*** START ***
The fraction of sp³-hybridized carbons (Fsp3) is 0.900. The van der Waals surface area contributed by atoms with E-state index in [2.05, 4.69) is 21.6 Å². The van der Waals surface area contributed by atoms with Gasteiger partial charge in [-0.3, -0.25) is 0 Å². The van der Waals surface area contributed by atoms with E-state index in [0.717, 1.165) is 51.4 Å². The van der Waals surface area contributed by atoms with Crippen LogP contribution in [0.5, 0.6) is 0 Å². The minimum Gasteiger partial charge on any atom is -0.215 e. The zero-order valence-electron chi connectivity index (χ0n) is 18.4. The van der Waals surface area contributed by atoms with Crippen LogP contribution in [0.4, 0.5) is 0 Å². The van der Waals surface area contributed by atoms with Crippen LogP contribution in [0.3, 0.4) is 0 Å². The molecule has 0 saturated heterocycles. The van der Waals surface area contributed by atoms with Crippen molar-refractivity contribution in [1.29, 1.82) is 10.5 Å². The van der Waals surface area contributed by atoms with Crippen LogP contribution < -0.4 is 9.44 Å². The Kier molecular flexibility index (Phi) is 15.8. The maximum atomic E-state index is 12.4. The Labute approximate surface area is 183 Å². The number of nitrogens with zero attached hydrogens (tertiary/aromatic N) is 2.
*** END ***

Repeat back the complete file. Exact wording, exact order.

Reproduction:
The fraction of sp³-hybridized carbons (Fsp3) is 0.900. The van der Waals surface area contributed by atoms with E-state index in [2.05, 4.69) is 21.6 Å². The van der Waals surface area contributed by atoms with Gasteiger partial charge in [-0.3, -0.25) is 0 Å². The van der Waals surface area contributed by atoms with E-state index in [0.717, 1.165) is 51.4 Å². The van der Waals surface area contributed by atoms with Crippen LogP contribution in [0.5, 0.6) is 0 Å². The minimum Gasteiger partial charge on any atom is -0.215 e. The zero-order valence-electron chi connectivity index (χ0n) is 18.4. The van der Waals surface area contributed by atoms with Crippen LogP contribution in [0.4, 0.5) is 0 Å². The van der Waals surface area contributed by atoms with Crippen LogP contribution in [0.3, 0.4) is 0 Å². The molecule has 0 saturated heterocycles. The van der Waals surface area contributed by atoms with Crippen molar-refractivity contribution in [1.29, 1.82) is 10.5 Å². The van der Waals surface area contributed by atoms with Crippen LogP contribution < -0.4 is 9.44 Å². The Kier molecular flexibility index (Phi) is 15.8. The maximum atomic E-state index is 12.4. The Labute approximate surface area is 183 Å². The number of nitrogens with zero attached hydrogens (tertiary/aromatic N) is 2.